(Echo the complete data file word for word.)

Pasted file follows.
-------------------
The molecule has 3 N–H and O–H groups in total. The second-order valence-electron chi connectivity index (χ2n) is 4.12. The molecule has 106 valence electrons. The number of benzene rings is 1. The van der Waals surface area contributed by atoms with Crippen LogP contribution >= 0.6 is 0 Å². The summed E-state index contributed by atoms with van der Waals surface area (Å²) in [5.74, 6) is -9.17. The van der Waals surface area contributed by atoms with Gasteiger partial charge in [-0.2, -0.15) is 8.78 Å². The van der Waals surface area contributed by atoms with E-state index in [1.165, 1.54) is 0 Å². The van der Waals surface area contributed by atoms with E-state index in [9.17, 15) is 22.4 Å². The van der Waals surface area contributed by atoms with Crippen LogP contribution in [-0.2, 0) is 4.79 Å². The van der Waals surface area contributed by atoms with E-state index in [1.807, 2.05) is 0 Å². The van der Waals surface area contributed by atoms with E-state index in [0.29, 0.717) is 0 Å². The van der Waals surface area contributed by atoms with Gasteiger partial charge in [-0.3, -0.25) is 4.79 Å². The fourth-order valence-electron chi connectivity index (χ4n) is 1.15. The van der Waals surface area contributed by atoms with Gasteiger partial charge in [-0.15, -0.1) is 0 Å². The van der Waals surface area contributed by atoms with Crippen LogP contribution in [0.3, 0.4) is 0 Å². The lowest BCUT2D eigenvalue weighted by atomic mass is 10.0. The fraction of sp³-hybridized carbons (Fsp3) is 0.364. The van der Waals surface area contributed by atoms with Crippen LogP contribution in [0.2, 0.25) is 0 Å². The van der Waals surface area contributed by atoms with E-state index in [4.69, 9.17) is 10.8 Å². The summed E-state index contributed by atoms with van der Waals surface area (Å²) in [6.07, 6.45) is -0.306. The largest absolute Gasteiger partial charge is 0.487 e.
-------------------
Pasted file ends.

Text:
The molecule has 3 N–H and O–H groups in total. The second-order valence-electron chi connectivity index (χ2n) is 4.12. The molecule has 106 valence electrons. The number of benzene rings is 1. The van der Waals surface area contributed by atoms with Crippen LogP contribution >= 0.6 is 0 Å². The summed E-state index contributed by atoms with van der Waals surface area (Å²) in [5.74, 6) is -9.17. The van der Waals surface area contributed by atoms with Gasteiger partial charge in [-0.2, -0.15) is 8.78 Å². The van der Waals surface area contributed by atoms with E-state index in [1.165, 1.54) is 0 Å². The van der Waals surface area contributed by atoms with E-state index in [9.17, 15) is 22.4 Å². The van der Waals surface area contributed by atoms with Crippen LogP contribution in [-0.2, 0) is 4.79 Å². The van der Waals surface area contributed by atoms with E-state index in [1.807, 2.05) is 0 Å². The van der Waals surface area contributed by atoms with E-state index in [0.29, 0.717) is 0 Å². The van der Waals surface area contributed by atoms with Gasteiger partial charge in [-0.3, -0.25) is 4.79 Å². The fourth-order valence-electron chi connectivity index (χ4n) is 1.15. The van der Waals surface area contributed by atoms with Gasteiger partial charge in [-0.15, -0.1) is 0 Å². The van der Waals surface area contributed by atoms with Crippen LogP contribution in [0.3, 0.4) is 0 Å². The lowest BCUT2D eigenvalue weighted by atomic mass is 10.0. The fraction of sp³-hybridized carbons (Fsp3) is 0.364. The van der Waals surface area contributed by atoms with Crippen LogP contribution in [0.2, 0.25) is 0 Å². The van der Waals surface area contributed by atoms with E-state index in [4.69, 9.17) is 10.8 Å². The summed E-state index contributed by atoms with van der Waals surface area (Å²) in [6.07, 6.45) is -0.306. The largest absolute Gasteiger partial charge is 0.487 e.